Go to Sleep Tea

Sometimes the nicest way to come down from a stressful day is a hot cup of herbal tea. Sitting quietly with a warm mug, and maybe lighting a candle or two, makes it easy to pause, organize your thoughts, and settle your mind for sleep.

Usually, a nice cup of chamomile is all I need to completely relax (by the end of the cup, I’m falling asleep right where I’m sitting), but sometimes a stronger effort is needed. When my mind is particularly busy, my muscles are aching, or I’m just generally feeling out of sorts, I step up my evening tea blend by adding a few other calming herbs to the mix.

Here is my secret (but obviously not so secret) and most reliable blend to wind down and get a good night’s sleep:

Chamomile

Passionflower

Catnip or Lemon Balm

Lavender

Skullcap

Chamomile is a wonderfully soothing herb that promotes a general sense of calm and ease. It can also quiet an upset stomach (I’m looking at you, people who just ate an unacceptably huge bowl of pasta for dinner and did not hesitate to chase it with a chocolate bar).

Passionflower helps to quiet the mind, ease minor anxiety, and slow those revolving, nagging thoughts (I have to find that paperwork tomorrow! What did Linda mean when she said my ankles looked different? Maybe I’ll start a subsistence farm in Argentina, yeah, that’s how I’m going to really get my life started!! Ankles paperwork Argentina ankles ankles ankles…)

I use catnip when I primarily need to calm down and stop caring so much. It’s a very chillaxing, soothing herb. I add lemon balm when I need to chill out and need a bit of a mood boost – it’s legendary for bringing on a better state of mind.

Lavender is a matter of taste – some people love it, others can’t stand it! I find it very calming. I add it when I want to feel kind of fancy/pretend I’m in the French countryside, with like little white ducks roaming around and ornate wrought iron garden tables and grapes growing everywhere and stuff.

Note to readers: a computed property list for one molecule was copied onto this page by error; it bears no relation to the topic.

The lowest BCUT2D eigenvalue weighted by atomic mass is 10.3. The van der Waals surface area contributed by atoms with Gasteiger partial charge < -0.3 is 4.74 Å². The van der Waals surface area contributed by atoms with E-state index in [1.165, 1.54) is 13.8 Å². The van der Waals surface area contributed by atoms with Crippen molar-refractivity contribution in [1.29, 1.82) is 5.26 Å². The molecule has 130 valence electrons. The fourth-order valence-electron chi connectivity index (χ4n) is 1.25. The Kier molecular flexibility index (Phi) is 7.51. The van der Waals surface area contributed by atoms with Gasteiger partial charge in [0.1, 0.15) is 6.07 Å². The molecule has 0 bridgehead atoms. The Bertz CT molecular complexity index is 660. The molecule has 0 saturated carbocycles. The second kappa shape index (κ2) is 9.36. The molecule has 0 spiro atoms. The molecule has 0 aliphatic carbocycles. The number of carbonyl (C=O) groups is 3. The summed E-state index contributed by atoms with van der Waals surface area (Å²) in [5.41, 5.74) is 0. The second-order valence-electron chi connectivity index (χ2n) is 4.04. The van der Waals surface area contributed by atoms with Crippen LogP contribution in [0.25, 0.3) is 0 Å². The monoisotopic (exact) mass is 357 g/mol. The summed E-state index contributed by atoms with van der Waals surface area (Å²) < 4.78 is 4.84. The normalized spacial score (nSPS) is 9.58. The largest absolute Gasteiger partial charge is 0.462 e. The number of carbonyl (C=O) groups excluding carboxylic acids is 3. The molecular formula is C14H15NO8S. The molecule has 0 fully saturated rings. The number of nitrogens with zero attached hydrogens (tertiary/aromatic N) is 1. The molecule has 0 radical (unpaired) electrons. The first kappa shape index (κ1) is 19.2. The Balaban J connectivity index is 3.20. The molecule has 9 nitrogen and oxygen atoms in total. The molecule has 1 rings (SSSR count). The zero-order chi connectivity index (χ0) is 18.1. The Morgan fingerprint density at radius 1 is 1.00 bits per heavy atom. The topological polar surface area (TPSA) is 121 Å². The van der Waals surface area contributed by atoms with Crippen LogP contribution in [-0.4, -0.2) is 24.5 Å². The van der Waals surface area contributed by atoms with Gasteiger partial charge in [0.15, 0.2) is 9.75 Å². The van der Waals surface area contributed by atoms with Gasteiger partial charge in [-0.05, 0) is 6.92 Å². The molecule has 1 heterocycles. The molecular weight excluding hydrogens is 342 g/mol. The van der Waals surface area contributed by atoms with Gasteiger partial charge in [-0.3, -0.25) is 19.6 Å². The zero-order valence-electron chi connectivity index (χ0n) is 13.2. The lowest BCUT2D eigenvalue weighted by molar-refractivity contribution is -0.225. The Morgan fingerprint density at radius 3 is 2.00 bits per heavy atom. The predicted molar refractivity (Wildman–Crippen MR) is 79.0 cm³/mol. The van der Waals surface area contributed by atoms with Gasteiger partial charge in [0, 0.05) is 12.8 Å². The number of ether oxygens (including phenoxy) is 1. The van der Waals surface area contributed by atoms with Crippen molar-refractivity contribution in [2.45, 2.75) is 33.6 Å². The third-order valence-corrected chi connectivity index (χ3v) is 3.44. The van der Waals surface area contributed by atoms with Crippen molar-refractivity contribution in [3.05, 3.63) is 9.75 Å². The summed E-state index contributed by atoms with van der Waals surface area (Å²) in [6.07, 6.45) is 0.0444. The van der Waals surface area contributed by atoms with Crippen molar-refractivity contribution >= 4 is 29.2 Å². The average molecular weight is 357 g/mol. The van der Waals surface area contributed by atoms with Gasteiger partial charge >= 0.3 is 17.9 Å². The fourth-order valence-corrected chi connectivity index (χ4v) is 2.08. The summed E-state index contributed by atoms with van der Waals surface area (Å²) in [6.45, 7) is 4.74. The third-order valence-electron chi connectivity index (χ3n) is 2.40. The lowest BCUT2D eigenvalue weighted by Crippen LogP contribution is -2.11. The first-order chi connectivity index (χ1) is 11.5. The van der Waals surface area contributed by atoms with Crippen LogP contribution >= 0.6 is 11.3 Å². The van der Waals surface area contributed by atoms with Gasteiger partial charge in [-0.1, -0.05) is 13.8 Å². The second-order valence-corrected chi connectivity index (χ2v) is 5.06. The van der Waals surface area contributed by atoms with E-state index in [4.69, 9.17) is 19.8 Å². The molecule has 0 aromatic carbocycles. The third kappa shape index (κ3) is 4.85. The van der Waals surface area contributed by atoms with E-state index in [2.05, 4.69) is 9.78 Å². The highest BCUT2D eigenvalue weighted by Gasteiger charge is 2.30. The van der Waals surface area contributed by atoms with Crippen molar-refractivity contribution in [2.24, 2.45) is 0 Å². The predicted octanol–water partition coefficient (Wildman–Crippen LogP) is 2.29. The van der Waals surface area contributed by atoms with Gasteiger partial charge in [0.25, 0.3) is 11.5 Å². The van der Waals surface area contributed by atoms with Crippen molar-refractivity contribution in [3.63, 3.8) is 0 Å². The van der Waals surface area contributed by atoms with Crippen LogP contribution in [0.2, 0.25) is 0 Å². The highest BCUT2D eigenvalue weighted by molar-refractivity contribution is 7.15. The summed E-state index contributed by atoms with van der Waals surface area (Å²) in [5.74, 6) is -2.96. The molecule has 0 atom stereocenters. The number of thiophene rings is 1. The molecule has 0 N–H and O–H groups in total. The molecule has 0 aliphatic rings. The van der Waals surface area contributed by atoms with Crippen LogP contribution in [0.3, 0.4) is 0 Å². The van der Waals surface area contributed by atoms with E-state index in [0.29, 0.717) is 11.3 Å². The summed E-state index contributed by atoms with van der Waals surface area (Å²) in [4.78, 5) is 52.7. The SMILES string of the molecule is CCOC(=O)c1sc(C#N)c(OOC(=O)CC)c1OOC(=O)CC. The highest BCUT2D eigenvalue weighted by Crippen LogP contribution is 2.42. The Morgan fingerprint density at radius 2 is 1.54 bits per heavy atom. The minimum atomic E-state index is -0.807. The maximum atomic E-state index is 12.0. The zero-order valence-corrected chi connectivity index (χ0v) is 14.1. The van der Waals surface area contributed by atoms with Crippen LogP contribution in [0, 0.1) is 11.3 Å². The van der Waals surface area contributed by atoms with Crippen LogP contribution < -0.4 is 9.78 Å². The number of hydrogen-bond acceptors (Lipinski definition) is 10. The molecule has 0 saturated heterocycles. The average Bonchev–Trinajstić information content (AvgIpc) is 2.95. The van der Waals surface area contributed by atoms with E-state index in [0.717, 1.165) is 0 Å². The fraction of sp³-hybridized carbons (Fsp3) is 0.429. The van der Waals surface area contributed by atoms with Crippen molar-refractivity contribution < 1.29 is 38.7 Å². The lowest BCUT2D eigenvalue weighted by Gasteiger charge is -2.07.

Skullcap is a very relaxing nervine that is also useful for pain relief. I like to add it in when I’m feeling a little irritable from a headache or tight muscles.

Hops or milky oats would be a nice addition as well – I would use these in cases where there is a feeling of being so overtired that your nerves are completely frayed and you feel like you need a long, deep sleep or your heart is just GOING TO STOP BEATING.

Mix about a teaspoon of each herb together in a bowl (you can skip this step of course…I just happen to have a really beautiful bowl and it feels special to mix the herbs in it).

Add the herbs to your infuser/mug, cover with boiling water and let steep for at least 15 minutes.

It might seem a little silly to give actual instructions for making a cup of tea, but hear me out.

Most tea packets or bags contain a small about of herb and will tell you to steep for 5-10 minutes. While this is great if you just want a tasty drink, you won’t get the full benefit of the medicine in the herbs.

I like to use at least a tablespoon of herbs to a mug (a whole big handful to a pot!), and I let it sit at least 20-30 minutes. Depending on the herb and what I need it for, I may let it sit an hour or four.

After you’ve let your infusion steep and cool down a bit, strain the herbs, head to the couch or your favorite chair, wrap your hands around the warm mug, and let yourself relax!

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